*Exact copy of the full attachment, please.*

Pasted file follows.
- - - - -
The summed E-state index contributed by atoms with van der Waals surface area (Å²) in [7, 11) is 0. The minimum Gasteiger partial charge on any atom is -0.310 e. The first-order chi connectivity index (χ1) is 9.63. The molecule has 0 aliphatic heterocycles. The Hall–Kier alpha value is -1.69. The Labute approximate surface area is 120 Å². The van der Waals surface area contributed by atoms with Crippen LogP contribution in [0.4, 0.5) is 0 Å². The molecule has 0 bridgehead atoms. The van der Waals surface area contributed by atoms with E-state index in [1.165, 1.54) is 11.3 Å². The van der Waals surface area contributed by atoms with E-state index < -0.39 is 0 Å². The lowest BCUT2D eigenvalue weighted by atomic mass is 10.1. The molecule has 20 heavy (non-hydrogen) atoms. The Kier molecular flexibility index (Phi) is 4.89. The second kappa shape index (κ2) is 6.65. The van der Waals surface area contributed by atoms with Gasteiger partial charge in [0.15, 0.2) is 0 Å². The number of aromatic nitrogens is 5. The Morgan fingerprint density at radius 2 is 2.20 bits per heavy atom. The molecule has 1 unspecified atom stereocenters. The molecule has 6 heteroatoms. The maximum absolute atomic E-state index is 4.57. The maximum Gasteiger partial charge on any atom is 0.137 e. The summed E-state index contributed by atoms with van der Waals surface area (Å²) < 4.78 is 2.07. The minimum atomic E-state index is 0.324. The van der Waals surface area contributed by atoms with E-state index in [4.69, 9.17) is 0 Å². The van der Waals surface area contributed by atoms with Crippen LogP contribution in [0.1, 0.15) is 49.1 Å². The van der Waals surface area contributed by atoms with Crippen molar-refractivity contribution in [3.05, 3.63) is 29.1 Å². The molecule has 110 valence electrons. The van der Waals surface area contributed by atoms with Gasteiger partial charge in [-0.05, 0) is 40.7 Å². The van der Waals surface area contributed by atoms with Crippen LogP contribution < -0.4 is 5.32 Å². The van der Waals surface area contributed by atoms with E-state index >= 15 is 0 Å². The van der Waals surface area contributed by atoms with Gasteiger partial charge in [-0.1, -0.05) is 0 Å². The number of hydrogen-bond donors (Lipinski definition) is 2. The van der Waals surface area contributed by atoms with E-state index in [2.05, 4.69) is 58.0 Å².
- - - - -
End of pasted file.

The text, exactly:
The summed E-state index contributed by atoms with van der Waals surface area (Å²) in [7, 11) is 0. The minimum Gasteiger partial charge on any atom is -0.310 e. The first-order chi connectivity index (χ1) is 9.63. The molecule has 0 aliphatic heterocycles. The Hall–Kier alpha value is -1.69. The Labute approximate surface area is 120 Å². The van der Waals surface area contributed by atoms with Crippen LogP contribution in [0.4, 0.5) is 0 Å². The molecule has 0 bridgehead atoms. The van der Waals surface area contributed by atoms with E-state index in [1.165, 1.54) is 11.3 Å². The van der Waals surface area contributed by atoms with E-state index < -0.39 is 0 Å². The lowest BCUT2D eigenvalue weighted by atomic mass is 10.1. The molecule has 20 heavy (non-hydrogen) atoms. The Kier molecular flexibility index (Phi) is 4.89. The second kappa shape index (κ2) is 6.65. The van der Waals surface area contributed by atoms with Gasteiger partial charge in [0.15, 0.2) is 0 Å². The number of aromatic nitrogens is 5. The Morgan fingerprint density at radius 2 is 2.20 bits per heavy atom. The molecule has 1 unspecified atom stereocenters. The molecule has 6 heteroatoms. The maximum absolute atomic E-state index is 4.57. The maximum Gasteiger partial charge on any atom is 0.137 e. The summed E-state index contributed by atoms with van der Waals surface area (Å²) < 4.78 is 2.07. The minimum atomic E-state index is 0.324. The van der Waals surface area contributed by atoms with E-state index in [4.69, 9.17) is 0 Å². The van der Waals surface area contributed by atoms with Crippen LogP contribution in [0.1, 0.15) is 49.1 Å². The van der Waals surface area contributed by atoms with Crippen molar-refractivity contribution in [3.05, 3.63) is 29.1 Å². The molecule has 110 valence electrons. The van der Waals surface area contributed by atoms with Gasteiger partial charge in [-0.05, 0) is 40.7 Å². The van der Waals surface area contributed by atoms with Crippen LogP contribution < -0.4 is 5.32 Å². The van der Waals surface area contributed by atoms with E-state index >= 15 is 0 Å². The van der Waals surface area contributed by atoms with Gasteiger partial charge in [-0.1, -0.05) is 0 Å². The number of hydrogen-bond donors (Lipinski definition) is 2. The van der Waals surface area contributed by atoms with E-state index in [2.05, 4.69) is 58.0 Å².